In an interview with The Indian Express, Minister of State for Animal Husbandry, Dairying and Fisheries, two-time Muzaffarnagar MP and Jat leader Sanjeev Balyan says the farm Bills don’t affect the farmers of western UP, that the government has “enough time” ahead of the elections and dismisses the protests he faced in the region as being “politically motivated”.
What has the impact of the farmers’ agitation been on the BJP?
There is some impact, certainly. But we have enough time (ahead of elections). These farm bills, against which the farmers of Punjab and Haryana have been protesting, do not affect us (farmers of western UP) much. It’s more an emotional issue for the Jat community. We do not have APMC mandis in western Uttar Pradesh. There is already a contract system in place between the sugar farmers and mills in these areas.
Do you think if the UP Police had not tried to evict protesters from the Ghazipur border on January 28, the agitation would not have spread? Do you think this issue could have been handled better?
Honestly speaking, it’s true. Whether it could have been avoided, only the (Uttar Pradesh) Chief Minister can answer that.
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You said the protests are over an emotional issue. How are you going to deal with that?
We have been going to people, telling them these laws won’t affect us (the farmers of UP). In fact, we are going to benefit from them. In India, it’s only in Punjab and Haryana that middlemen procure foodgrains. In Uttar Pradesh, we have no mandi system. We are telling people all this. It might take time, but people will understand. Jats are emotional people. They get angry but they also understand issues.
This is a region where the BJP has benefited electorally from the polarisation between Jats and Muslims. Will their coming together on the farmers’ issue damage the BJP’s prospects?
Look at the political history of this region. Have Muslims ever voted for Jats? It’s true that Choudhary Charan Singh and the Lok Dal used to field Muslim candidates and the Jats used to vote for them. But Muslims never voted for Jat candidates even then. It was always one way. It was the BJP that gave the Jats significant representation. We have 14 MLAs and two MLCs — of whom four are ministers in the Uttar Pradesh assembly — four MPs and a central minister. Now the farmers are together because it’s an issue related to farmers. It’s not a Jat agitation; it’s a farmers’ agitation… why make it about one community?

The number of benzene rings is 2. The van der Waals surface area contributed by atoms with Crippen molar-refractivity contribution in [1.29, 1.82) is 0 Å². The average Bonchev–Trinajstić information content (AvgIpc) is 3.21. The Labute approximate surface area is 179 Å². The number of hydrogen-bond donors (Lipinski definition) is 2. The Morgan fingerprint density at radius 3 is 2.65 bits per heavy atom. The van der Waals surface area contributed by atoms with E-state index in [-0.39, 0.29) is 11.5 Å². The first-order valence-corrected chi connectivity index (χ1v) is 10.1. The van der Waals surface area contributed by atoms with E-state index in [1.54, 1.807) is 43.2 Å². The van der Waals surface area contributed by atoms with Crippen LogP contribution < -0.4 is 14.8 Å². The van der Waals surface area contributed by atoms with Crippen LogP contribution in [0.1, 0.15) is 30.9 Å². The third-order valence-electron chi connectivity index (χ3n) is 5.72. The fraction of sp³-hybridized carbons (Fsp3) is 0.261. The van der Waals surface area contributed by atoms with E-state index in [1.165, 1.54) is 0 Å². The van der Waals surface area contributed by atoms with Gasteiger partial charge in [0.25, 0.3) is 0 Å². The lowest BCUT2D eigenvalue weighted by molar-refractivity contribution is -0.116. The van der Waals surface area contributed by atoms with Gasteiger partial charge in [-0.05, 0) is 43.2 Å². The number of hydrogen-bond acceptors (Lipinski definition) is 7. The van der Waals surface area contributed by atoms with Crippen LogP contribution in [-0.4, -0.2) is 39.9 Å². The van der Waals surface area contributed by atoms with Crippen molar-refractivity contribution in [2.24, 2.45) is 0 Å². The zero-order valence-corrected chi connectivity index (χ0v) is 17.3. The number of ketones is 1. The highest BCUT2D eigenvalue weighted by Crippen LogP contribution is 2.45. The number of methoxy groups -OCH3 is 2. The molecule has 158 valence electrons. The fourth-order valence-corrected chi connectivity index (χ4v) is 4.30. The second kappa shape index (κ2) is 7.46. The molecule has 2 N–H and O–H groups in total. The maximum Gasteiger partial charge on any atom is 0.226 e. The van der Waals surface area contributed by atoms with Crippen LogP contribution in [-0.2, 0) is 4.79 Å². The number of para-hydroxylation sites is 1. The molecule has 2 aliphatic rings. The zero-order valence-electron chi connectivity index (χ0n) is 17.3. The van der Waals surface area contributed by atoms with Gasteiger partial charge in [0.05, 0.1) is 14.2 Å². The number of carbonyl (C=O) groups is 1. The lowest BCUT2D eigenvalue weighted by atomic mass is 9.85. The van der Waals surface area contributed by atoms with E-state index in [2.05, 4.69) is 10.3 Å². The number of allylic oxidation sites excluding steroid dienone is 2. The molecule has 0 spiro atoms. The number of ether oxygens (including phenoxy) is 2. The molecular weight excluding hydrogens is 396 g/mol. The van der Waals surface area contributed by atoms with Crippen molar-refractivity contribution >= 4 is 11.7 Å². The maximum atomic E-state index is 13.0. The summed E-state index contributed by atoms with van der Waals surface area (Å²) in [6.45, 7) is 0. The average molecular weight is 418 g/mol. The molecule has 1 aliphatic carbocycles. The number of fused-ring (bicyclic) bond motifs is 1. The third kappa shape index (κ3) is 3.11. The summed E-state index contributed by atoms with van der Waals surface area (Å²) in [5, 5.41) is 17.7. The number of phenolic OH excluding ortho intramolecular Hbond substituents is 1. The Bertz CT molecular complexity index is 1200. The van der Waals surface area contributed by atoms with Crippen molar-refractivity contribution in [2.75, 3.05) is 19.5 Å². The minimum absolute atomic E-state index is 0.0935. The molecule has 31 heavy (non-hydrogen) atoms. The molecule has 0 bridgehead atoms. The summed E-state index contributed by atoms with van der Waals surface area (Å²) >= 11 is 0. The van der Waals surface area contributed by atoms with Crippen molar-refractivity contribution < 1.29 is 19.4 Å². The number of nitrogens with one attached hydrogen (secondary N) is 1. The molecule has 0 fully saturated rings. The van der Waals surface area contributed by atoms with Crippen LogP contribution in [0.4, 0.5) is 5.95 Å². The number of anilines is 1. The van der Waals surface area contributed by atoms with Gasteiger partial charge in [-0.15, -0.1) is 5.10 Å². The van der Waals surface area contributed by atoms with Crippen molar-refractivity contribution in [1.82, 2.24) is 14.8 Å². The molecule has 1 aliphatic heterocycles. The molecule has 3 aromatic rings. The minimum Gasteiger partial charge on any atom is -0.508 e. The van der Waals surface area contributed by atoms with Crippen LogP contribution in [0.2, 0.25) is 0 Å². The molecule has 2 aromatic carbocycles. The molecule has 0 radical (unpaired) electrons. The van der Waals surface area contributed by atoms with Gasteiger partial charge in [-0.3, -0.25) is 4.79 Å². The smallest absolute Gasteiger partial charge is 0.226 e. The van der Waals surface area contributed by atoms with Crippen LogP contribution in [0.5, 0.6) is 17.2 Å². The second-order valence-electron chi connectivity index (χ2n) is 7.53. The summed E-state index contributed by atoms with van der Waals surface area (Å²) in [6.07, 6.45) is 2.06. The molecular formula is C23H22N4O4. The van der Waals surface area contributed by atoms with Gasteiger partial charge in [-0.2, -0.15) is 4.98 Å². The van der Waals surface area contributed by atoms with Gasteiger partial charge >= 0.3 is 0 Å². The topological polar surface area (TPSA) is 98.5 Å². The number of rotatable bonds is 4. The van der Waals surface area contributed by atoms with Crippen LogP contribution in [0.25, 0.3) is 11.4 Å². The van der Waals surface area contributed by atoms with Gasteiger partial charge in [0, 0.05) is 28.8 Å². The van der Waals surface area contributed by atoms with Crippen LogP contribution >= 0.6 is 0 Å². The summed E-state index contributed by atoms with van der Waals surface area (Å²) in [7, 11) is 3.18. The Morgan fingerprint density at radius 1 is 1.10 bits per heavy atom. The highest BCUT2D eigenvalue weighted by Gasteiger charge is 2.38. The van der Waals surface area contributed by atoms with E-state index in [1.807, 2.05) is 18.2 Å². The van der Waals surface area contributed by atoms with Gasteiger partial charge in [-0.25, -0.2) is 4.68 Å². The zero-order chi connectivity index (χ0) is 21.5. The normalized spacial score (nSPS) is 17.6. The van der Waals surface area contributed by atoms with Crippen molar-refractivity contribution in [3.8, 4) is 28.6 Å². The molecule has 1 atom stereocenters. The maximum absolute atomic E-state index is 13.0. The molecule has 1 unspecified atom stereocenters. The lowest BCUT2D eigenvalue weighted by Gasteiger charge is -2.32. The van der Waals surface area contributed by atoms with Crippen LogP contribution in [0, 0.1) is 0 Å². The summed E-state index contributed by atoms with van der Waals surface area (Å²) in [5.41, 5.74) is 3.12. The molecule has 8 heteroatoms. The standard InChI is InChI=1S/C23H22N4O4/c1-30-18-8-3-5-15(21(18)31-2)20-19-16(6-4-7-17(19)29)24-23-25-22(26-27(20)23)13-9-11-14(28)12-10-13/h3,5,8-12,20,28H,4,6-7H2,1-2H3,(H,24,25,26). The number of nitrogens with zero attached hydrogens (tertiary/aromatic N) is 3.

Pending sugarcane payment seems to be a big issue in these parts.
There are 1,019 sugar mills in Uttar Pradesh, of which 29-30 mills delay the payments. But I can say the situation has improved a lot since the BJP came into power. It’s true that there is a law that says farmers have to be paid within 14 days of the mills purchasing their produce. It’s also true that we promised farmers we would implement it… All parties made that promise. I know we have not been able to do it cent per cent. There has to be action on this. I have been talking about it. I have taken it up with the Chief Minister and the central government. The other issues will be resolved once this is done.
Elections are a different ballgame. People don’t vote on one issue. In Uttar Pradesh, law and order has improved, roads are better, etc… We have to put all this before the people.
You had to face public anger in some of the areas you visited. After the clash at Shoron, you called it a conspiracy and said there were announcements from the masjid.
It was politically motivated. Those associated with the RLD organised it. When five-six people get together and shout slogans and attack you, how’s that public anger?
Your party had asked you to reach out to farmers and campaign on the issue two weeks ago. Have you made any progress?
You can see the progress for yourself from the crowd at the border. We have nothing against farmer leaders. We keep telling our people about our stand.
The protests seem to have given a new lease of life to opposition parties?
Yes, certainly. They did not have any issue with which to go to people — neither Priyanka Gandhi, who does political tourism in UP, nor the RLD. They had vanished from the scene. But now they are shooting their guns from farmers’ shoulders.
You have some very senior farmer leaders in your party — Rajnath Singh, Narendra Singh Tomar, you and many others. Do you think you could have managed this better if you had reached out to farmers before the laws came in?
See, there were talks, but you are right, there could have been more talks. There was scope for more talks. I am not part of that ministry, so I don’t know how much consultation happened. When I was in MoS in the Agriculture Ministry in 2014, I asked for a list of farmer leaders. I was surprised that there was not a single real farmer leader on the list. All of them were the kinds you see on TV… I got the list changed. So these problems happen at the bureaucratic level. There could have been more consultations, more things would have come into the public domain, things would have been clearer. I don’t know who was consulted, there could have been more consultations with all stakeholders. That’s the beauty of democracy — any work should be in consultation with others, whether it is with paksh or vipaksh.
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